Do I have a legal recourse against my neighbor for my injuries? 27 Answers as of November 18, 2013Yesterday, I went outside to check my mail and the neighbor’s dog broke its chain and attacked me I had to go to the emergency room and had four deep lacerations in my arm. The neighbor said he already put the dog down but I was wondering if I could sue him for the time I have to miss of work since I can barely use my arm.
Law Offices of Ronald A. Steinberg & Associates | Ronald A. Steinberg, BA, MA, JD
Absolutely. If you are injured in an unprovoked attack by a domesticated animal, the owner is responsible for the reasonable charges for all necessary services, plus all other foreseeable damages.
Answer Applies to: Michigan
DeVore, Acton & Stafford | Fred W. DeVore, III
If your neighbor's dog causes you injury, as a general rule, you have the right to recover your medical bills, lost earnings, pain and suffering and other losses. In some cases, it is required that the owner of the dog know its propensity for aggressiveness. fred
Answer Applies to: North Carolina
S. Joseph Schramm | Joseph Schramm
It appears that you would have a cause of action against the owner of the dog for your injuries, including medical bills, lost wages, scarring and disfigurement, any medical complications such as infection from the wounds, pain & suffering and loss of enjoyment of life pleasures. You should retain counsel to discuss your incident further.
Answer Applies to: Pennsylvania
Law Offices of George H. Shers | George H. Shers
You have a clear negligence suit since the chain should not have broken. Perhaps his homeowners insurance will cover the incident, but certain more infamous breeds are not insured. You are entitled to the total cost of your medical bills [you may have to pay them back so you are entitled to get them from the neighbor after all you pay the premiums for the medical coverage and someone else should not profit on that]. A demand letter to the neighbor may be sufficient for reimbursement. You are also entitled to something for pain and suffering.
Answer Applies to: California
Ellis & Abouelsood | John Danelon
Most likely yes, you would be able to sue for injuries and lost wages, but it is best to discuss the exact details with a law firm which offers free consultations. John P. Danelon NOTICE: Information contained in this transmission to the named addressee is proprietary information and is subject to attorney-client privilege and work product confidentiality. If the recipient of this transmission is not the named addressee, the recipient should immediately notify the sender and destroy the information transmitted without making any copy or distribution thereof. NOTICE: To ensure compliance with requirements imposed by the IRS, we inform you that any U.S. tax advice contained in this communication (including any attachments) is not intended or written to be used, and cannot be used, for the purpose of (a) avoiding penalties under the Internal Revenue Code; or (b) promoting, marketing or recommending to another party any transaction or tax-related matter addressed herein.
Answer Applies to: California
Lewis B. Kaplan | Lewis B. Kaplan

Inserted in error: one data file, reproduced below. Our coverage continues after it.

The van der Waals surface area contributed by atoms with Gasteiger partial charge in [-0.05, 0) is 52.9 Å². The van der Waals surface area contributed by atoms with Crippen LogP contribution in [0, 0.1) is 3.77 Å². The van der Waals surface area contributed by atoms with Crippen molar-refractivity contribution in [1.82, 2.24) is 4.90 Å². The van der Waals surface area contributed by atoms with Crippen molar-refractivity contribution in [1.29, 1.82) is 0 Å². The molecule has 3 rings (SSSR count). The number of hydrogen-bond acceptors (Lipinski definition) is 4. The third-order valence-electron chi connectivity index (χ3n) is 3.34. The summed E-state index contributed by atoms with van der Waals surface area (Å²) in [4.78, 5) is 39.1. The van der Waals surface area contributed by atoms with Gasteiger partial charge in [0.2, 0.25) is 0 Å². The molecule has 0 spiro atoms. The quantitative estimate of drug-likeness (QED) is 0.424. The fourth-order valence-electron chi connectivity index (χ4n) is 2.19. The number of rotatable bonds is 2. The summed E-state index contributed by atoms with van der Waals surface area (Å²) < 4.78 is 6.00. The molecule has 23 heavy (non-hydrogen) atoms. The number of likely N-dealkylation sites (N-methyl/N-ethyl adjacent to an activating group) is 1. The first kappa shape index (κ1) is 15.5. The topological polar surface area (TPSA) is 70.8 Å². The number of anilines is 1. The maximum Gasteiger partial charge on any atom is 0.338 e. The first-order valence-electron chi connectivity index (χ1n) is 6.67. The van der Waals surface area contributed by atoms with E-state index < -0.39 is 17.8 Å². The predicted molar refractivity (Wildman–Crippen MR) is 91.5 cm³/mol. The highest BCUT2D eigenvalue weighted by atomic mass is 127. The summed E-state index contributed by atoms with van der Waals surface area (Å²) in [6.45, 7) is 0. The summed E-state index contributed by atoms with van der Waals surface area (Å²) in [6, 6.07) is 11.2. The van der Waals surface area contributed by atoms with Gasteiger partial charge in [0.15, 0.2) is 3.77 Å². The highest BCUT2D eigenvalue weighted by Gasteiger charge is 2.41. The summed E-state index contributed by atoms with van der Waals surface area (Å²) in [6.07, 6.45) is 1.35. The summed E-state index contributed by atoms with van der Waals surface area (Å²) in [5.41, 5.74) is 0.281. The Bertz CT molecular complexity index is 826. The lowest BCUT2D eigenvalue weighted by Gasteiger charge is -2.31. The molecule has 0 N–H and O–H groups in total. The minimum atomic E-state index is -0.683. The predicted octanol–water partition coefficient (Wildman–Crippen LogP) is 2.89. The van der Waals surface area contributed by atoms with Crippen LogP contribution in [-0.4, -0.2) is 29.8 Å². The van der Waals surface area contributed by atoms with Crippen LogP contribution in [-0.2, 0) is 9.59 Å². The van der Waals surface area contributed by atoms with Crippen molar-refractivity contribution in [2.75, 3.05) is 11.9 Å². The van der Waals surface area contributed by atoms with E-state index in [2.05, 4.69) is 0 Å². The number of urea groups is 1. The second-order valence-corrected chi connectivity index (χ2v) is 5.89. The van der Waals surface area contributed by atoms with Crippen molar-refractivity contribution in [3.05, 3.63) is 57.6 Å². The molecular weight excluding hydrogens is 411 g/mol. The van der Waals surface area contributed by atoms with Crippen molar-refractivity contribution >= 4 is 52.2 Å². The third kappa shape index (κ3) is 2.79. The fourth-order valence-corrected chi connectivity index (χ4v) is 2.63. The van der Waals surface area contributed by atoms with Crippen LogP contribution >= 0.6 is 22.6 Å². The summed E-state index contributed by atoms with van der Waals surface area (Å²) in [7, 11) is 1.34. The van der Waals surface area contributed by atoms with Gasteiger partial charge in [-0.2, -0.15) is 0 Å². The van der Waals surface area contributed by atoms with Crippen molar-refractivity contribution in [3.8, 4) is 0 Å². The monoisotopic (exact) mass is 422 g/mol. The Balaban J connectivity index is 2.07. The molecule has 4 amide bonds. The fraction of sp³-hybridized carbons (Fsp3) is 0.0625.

This answer is applicable to an Illinois "dog bite" claim. The claim is covered by the liability coverage of your neighbors homeowner's or renter's insurance. I advise you to meet with a lawyer as soon as possible to discuss claim further.
Answer Applies to: Illinois
Andrew T. Velonis, P.C. | Andrew Velonis
You certainly can. His insurance will pick up the tab, so it will cost him nothing. It is up to you to decide whether it's worthwhile to run the risk of bad neighbor relations. You can make your lawyer the bad guy, if he asks you, just say "I sure wouldn't be making a claim if it were going to cost you anything, my lawyer assured me that it would all come out of the insurance company". Do NOT try this on your own, you NEED a lawyer for this, the insurance company will not take you seriously without one.
Answer Applies to: New York
Utah Injury Lawyer | Will Rodgers
Yes, you do have a legal claim for the injuries you sustained by being bitten by your neighbor's dog. In Utah, UCA 18-1-1 basically says that if a person's dog bites you the dog's owner is liable in injury for damages. The claim is submitted to the insurance company that insures your neighbor's home. Contact an injury lawyer to help you.
Answer Applies to: Utah
Kelaher Law Offices, P.A. | James P Kelaher
Absolutely. In Florida, we have strict liability for dog bites. An owner of a dog is strictly liable for any injuries their dog causes if it bites someone else, so demand that the homeowner give you their homeowners insurance information. They are required by Section 627.4137, Florida Statutes, to provide you with that information within 30 days. In the meantime, start getting your evidence together, like your ER bills, documentation from your employer on your wages and proof that you missed time from work, and TAKE PICTURES OF THE BITE MARKS. That way, you'll have evidence to present to the insurance adjuster.
Answer Applies to: Florida
Padove Law | Burton A. Padove
Possibly. there are a number of factors involved in making that determination and one of those factors may depend on whether your local municipality has a dog ordinance regarding dog behavior. Contact an attorney who handles dog bite cases.
Answer Applies to: Indiana